Friday evening's Sleeping Beauty at the BRB was wonderful. As a former (amateur) theatre critic, I know for a fact I am no ballet critic, and there is much I have to learn, but these are my musings about Friday night's Sleeping Beauty:
I was really excited to arrive at the theatre, not knowing the cast, to discover that not only was Marion Tait playing Carabosse, but Natasha Oughtred and Iain Mackay were in the lead roles. It was almost as if I had picked the line up for my own personal ballet performance. I've followed Natasha Oughtred for some time and feel that she represents, to me, everything I would love to be if I were a ballerina; and I had seen Iain Mackay in Cyrano in October - and had thought him very accomplished, so I was, understandably, excited before the curtain went up. And, by and large, I was not disappointed.
Of course, the ballet doesn't start with the entry of the evil fairy but Marion Tait, as Carabosse, stole the show for me. I can't believe how a woman of such diminutive stature (in real life) could command such presence on stage. She conveyed an icy evilness that permeated the stage and was utterly delicious in its malevolence. I thought she was perfect in the role and I could have watched her all evening! She didn't overdo it, but you certainly got the feeling that she could have frozen any member of the company with one of her powerfully withering glances. I can only imagine how effective she is as ballet mistress at the BRB. I wouldn't want to miss her class, that's for sure! Mention here for Andrea Tredenick, who played the queen. She, too, was wonderful and has a definite Marion Tait-ness about her: I think she might be one to watch.
The lilac fairy was beautifully mimed/danced by Lei Zhao and I really believed in her care and compassion - not to mention her stunningly soft port de bras. Crucially, Natasha Oughtred didn't fall short of my expectations (as I was a little worried would happen at one point!), and despite a minor stutter in the rose adagio (she didn't look as confident as perhaps she should - although perhaps this was part of her naivety as a 16 year old), she danced lyrically and musically(which is my preference over, for example, some of the overtly technical dancing of Russian trained ballerinas) and she looks every inch a prima ballerina on stage .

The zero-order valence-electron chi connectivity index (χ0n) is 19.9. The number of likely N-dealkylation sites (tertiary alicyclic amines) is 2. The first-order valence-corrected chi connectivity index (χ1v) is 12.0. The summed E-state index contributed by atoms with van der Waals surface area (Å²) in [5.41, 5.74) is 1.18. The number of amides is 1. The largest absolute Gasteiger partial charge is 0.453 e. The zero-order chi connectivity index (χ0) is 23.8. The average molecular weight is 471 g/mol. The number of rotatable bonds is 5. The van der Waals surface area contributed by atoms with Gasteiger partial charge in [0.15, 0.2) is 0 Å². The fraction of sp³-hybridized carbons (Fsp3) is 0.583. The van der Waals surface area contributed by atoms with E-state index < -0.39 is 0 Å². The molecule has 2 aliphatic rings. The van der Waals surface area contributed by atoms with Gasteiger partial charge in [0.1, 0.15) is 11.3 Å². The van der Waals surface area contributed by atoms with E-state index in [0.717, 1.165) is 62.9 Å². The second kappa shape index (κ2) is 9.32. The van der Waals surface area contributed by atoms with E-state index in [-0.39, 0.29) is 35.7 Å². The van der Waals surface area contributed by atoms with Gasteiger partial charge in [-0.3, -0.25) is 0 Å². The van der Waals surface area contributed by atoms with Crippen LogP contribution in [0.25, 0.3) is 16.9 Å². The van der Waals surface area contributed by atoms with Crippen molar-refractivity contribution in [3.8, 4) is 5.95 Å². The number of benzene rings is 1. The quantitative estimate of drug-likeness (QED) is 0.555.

In the prologue, both my husband and I loved the fairies and their lightness of touch in their initial performances. In fact, little could be criticised of either this or the first act, since it was so sumptuously costumed and mimed by even those not in dancing roles. The corp de ballet were all, without exception, wonderful to watch in the roles of Aurora's friends and the Lilac Fairy's assistants - they danced musically, lightly and with beautiful arms and feet (if only I could do the same - they made it look so easy!).
The third act, in the forest, seemed quite different to the Royal Ballet version, but I think I preferred this one. The positioning of Aurora in the centre of the stage certainly made more sense to me, and when we caught glimpses of her through the forest, it seemed more apt for her to be at the middle of the stage rather than to the side, as in the RB performance. Oughtred, accompanied by the fairy's assistants, was mesmerising to watch, and I certainly felt the frustration of Florimund when he couldn't identify Aurora. Mackay was strong, manly and lithe - turning swiftly and deftly, desperate in his chase of Aurora. When the two finally met (both in the vision scene and later in the final act), I felt they were a well matched couple - and he a noble suitor to her constantly maturing Aurora. Their pas de deux was moving and musically approached, even if the music left little impression on me! I know that it's set music, but I wanted more of the Tchaikovsky Sleeping Beauty refrain "I know you I walked with you..." - (apologies to Disney) at this point!
The final act didn't quite have the punch that the RB version had, and although the pas de quatre and bluebirds were entertaining they served as a distraction before the union of Florimund and Aurora. I also preferred the fairy tale characters in the RB version, although will always have a soft spot for puss in boots and the white cat, regardless of who plays them!
Overall, and perhaps because I was watching from the middle stalls of the Hippodrome rather than the upper slips of the ROH, I preferred the BRB version. I felt it to be a strangely more palatial production, and I also had more invested in the musical and emotional interpretations of the main characters. That isn't, of course, to disregard the RB version, but rather to say that my heart is stolen by the Florimund and Aurora of the BRB. I felt it spoke more directly to me and I came away remembering exactly why I LOVE the BRB!